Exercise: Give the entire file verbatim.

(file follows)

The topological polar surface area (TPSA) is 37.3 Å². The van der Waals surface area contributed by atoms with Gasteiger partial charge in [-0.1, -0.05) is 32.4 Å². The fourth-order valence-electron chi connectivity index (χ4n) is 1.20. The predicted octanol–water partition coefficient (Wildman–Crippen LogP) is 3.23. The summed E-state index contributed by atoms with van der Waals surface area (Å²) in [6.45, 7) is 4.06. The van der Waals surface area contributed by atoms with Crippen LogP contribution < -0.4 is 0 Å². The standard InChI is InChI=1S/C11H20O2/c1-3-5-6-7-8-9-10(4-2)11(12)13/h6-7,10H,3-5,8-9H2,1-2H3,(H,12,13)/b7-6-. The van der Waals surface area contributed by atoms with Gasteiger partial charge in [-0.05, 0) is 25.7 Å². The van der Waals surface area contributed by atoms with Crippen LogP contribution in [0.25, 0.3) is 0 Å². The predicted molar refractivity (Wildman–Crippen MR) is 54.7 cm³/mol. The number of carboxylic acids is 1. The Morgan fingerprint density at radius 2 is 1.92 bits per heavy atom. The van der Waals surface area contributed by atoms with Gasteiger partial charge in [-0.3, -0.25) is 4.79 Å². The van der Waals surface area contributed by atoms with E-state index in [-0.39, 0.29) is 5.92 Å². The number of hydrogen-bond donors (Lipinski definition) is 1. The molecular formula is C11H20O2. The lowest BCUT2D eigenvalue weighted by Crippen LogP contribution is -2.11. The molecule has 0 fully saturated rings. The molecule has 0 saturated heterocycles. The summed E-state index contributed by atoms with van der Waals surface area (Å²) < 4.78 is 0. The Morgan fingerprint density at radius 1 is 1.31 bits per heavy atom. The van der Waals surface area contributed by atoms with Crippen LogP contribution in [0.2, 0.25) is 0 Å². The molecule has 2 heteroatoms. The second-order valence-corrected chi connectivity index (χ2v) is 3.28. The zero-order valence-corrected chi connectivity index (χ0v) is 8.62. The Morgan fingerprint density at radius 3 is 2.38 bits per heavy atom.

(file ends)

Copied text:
The topological polar surface area (TPSA) is 37.3 Å². The van der Waals surface area contributed by atoms with Gasteiger partial charge in [-0.1, -0.05) is 32.4 Å². The fourth-order valence-electron chi connectivity index (χ4n) is 1.20. The predicted octanol–water partition coefficient (Wildman–Crippen LogP) is 3.23. The summed E-state index contributed by atoms with van der Waals surface area (Å²) in [6.45, 7) is 4.06. The van der Waals surface area contributed by atoms with Crippen LogP contribution < -0.4 is 0 Å². The standard InChI is InChI=1S/C11H20O2/c1-3-5-6-7-8-9-10(4-2)11(12)13/h6-7,10H,3-5,8-9H2,1-2H3,(H,12,13)/b7-6-. The van der Waals surface area contributed by atoms with Gasteiger partial charge in [-0.05, 0) is 25.7 Å². The van der Waals surface area contributed by atoms with Crippen LogP contribution in [0.25, 0.3) is 0 Å². The predicted molar refractivity (Wildman–Crippen MR) is 54.7 cm³/mol. The number of carboxylic acids is 1. The Morgan fingerprint density at radius 2 is 1.92 bits per heavy atom. The van der Waals surface area contributed by atoms with Gasteiger partial charge in [-0.3, -0.25) is 4.79 Å². The van der Waals surface area contributed by atoms with E-state index in [-0.39, 0.29) is 5.92 Å². The number of hydrogen-bond donors (Lipinski definition) is 1. The molecular formula is C11H20O2. The lowest BCUT2D eigenvalue weighted by Crippen LogP contribution is -2.11. The molecule has 0 fully saturated rings. The molecule has 0 saturated heterocycles. The summed E-state index contributed by atoms with van der Waals surface area (Å²) < 4.78 is 0. The Morgan fingerprint density at radius 1 is 1.31 bits per heavy atom. The van der Waals surface area contributed by atoms with Crippen LogP contribution in [0.2, 0.25) is 0 Å². The molecule has 2 heteroatoms. The second-order valence-corrected chi connectivity index (χ2v) is 3.28. The zero-order valence-corrected chi connectivity index (χ0v) is 8.62. The Morgan fingerprint density at radius 3 is 2.38 bits per heavy atom.